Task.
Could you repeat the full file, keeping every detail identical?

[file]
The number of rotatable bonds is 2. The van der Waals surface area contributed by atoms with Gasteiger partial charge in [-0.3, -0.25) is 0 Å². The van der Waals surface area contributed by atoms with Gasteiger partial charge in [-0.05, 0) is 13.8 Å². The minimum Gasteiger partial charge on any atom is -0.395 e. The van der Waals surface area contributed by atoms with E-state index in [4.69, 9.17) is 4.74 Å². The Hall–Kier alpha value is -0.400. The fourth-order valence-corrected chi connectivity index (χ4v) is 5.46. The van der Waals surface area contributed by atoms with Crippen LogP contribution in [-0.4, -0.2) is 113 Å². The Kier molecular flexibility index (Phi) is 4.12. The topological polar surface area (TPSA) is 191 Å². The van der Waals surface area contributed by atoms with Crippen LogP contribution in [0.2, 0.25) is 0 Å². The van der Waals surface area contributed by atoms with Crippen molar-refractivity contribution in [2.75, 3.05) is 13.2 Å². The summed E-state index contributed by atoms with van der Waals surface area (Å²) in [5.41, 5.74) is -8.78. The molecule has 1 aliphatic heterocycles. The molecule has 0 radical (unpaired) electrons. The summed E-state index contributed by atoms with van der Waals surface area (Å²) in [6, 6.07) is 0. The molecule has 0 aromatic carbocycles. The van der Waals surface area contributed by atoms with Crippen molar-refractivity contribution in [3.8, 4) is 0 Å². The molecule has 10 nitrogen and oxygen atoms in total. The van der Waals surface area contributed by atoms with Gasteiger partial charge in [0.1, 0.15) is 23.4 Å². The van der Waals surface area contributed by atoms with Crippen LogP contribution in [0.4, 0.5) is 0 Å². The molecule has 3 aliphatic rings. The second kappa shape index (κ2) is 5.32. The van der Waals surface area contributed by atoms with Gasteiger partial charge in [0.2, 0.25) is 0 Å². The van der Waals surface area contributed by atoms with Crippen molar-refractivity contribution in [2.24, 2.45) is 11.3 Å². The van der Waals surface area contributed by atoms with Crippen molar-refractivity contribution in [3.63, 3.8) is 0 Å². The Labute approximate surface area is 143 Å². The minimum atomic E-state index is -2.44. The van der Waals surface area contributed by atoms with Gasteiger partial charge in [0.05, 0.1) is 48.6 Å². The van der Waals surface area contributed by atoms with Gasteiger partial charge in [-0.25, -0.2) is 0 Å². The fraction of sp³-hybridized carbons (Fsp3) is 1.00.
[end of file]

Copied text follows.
The number of rotatable bonds is 2. The van der Waals surface area contributed by atoms with Gasteiger partial charge in [-0.3, -0.25) is 0 Å². The van der Waals surface area contributed by atoms with Gasteiger partial charge in [-0.05, 0) is 13.8 Å². The minimum Gasteiger partial charge on any atom is -0.395 e. The van der Waals surface area contributed by atoms with E-state index in [4.69, 9.17) is 4.74 Å². The Hall–Kier alpha value is -0.400. The fourth-order valence-corrected chi connectivity index (χ4v) is 5.46. The van der Waals surface area contributed by atoms with Crippen LogP contribution in [-0.4, -0.2) is 113 Å². The Kier molecular flexibility index (Phi) is 4.12. The topological polar surface area (TPSA) is 191 Å². The van der Waals surface area contributed by atoms with Crippen LogP contribution in [0.2, 0.25) is 0 Å². The van der Waals surface area contributed by atoms with Crippen molar-refractivity contribution in [2.75, 3.05) is 13.2 Å². The summed E-state index contributed by atoms with van der Waals surface area (Å²) in [5.41, 5.74) is -8.78. The molecule has 1 aliphatic heterocycles. The molecule has 0 radical (unpaired) electrons. The summed E-state index contributed by atoms with van der Waals surface area (Å²) in [6, 6.07) is 0. The molecule has 0 aromatic carbocycles. The van der Waals surface area contributed by atoms with Crippen molar-refractivity contribution in [3.8, 4) is 0 Å². The molecule has 10 nitrogen and oxygen atoms in total. The van der Waals surface area contributed by atoms with Gasteiger partial charge in [0.1, 0.15) is 23.4 Å². The van der Waals surface area contributed by atoms with Crippen LogP contribution in [0.4, 0.5) is 0 Å². The molecule has 3 aliphatic rings. The second kappa shape index (κ2) is 5.32. The van der Waals surface area contributed by atoms with Gasteiger partial charge in [0.2, 0.25) is 0 Å². The van der Waals surface area contributed by atoms with Crippen molar-refractivity contribution in [2.24, 2.45) is 11.3 Å². The van der Waals surface area contributed by atoms with Crippen molar-refractivity contribution in [3.63, 3.8) is 0 Å². The Labute approximate surface area is 143 Å². The minimum atomic E-state index is -2.44. The van der Waals surface area contributed by atoms with Gasteiger partial charge in [0.05, 0.1) is 48.6 Å². The van der Waals surface area contributed by atoms with Gasteiger partial charge in [-0.25, -0.2) is 0 Å². The fraction of sp³-hybridized carbons (Fsp3) is 1.00.